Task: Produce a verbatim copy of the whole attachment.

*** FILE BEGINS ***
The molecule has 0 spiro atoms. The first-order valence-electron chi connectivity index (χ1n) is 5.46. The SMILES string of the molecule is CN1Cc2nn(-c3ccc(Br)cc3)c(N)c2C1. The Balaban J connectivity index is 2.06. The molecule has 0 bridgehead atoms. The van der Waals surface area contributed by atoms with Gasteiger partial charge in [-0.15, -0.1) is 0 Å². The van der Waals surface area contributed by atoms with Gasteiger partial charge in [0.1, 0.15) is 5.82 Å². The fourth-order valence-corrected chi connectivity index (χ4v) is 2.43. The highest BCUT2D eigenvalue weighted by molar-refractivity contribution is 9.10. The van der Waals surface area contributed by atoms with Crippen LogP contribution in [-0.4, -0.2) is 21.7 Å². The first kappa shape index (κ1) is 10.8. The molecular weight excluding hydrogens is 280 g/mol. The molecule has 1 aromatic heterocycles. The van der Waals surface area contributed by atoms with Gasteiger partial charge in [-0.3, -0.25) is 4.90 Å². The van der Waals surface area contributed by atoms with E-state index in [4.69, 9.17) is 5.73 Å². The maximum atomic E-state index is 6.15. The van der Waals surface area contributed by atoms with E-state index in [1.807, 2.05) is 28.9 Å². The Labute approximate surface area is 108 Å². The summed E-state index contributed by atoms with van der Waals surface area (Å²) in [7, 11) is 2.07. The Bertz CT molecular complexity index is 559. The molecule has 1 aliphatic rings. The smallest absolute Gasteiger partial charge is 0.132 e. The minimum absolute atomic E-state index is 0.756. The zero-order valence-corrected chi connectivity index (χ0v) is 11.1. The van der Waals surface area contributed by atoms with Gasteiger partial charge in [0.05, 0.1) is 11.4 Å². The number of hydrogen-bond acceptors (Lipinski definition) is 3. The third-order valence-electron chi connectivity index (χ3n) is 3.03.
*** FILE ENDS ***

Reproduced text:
The molecule has 0 spiro atoms. The first-order valence-electron chi connectivity index (χ1n) is 5.46. The SMILES string of the molecule is CN1Cc2nn(-c3ccc(Br)cc3)c(N)c2C1. The Balaban J connectivity index is 2.06. The molecule has 0 bridgehead atoms. The van der Waals surface area contributed by atoms with Gasteiger partial charge in [-0.15, -0.1) is 0 Å². The van der Waals surface area contributed by atoms with Gasteiger partial charge in [0.1, 0.15) is 5.82 Å². The fourth-order valence-corrected chi connectivity index (χ4v) is 2.43. The highest BCUT2D eigenvalue weighted by molar-refractivity contribution is 9.10. The van der Waals surface area contributed by atoms with Crippen LogP contribution in [-0.4, -0.2) is 21.7 Å². The first kappa shape index (κ1) is 10.8. The molecular weight excluding hydrogens is 280 g/mol. The molecule has 1 aromatic heterocycles. The van der Waals surface area contributed by atoms with Gasteiger partial charge in [-0.3, -0.25) is 4.90 Å². The van der Waals surface area contributed by atoms with E-state index in [4.69, 9.17) is 5.73 Å². The maximum atomic E-state index is 6.15. The van der Waals surface area contributed by atoms with E-state index in [1.807, 2.05) is 28.9 Å². The Labute approximate surface area is 108 Å². The summed E-state index contributed by atoms with van der Waals surface area (Å²) in [7, 11) is 2.07. The Bertz CT molecular complexity index is 559. The molecule has 1 aliphatic rings. The smallest absolute Gasteiger partial charge is 0.132 e. The minimum absolute atomic E-state index is 0.756. The zero-order valence-corrected chi connectivity index (χ0v) is 11.1. The van der Waals surface area contributed by atoms with Gasteiger partial charge in [0.05, 0.1) is 11.4 Å². The number of hydrogen-bond acceptors (Lipinski definition) is 3. The third-order valence-electron chi connectivity index (χ3n) is 3.03.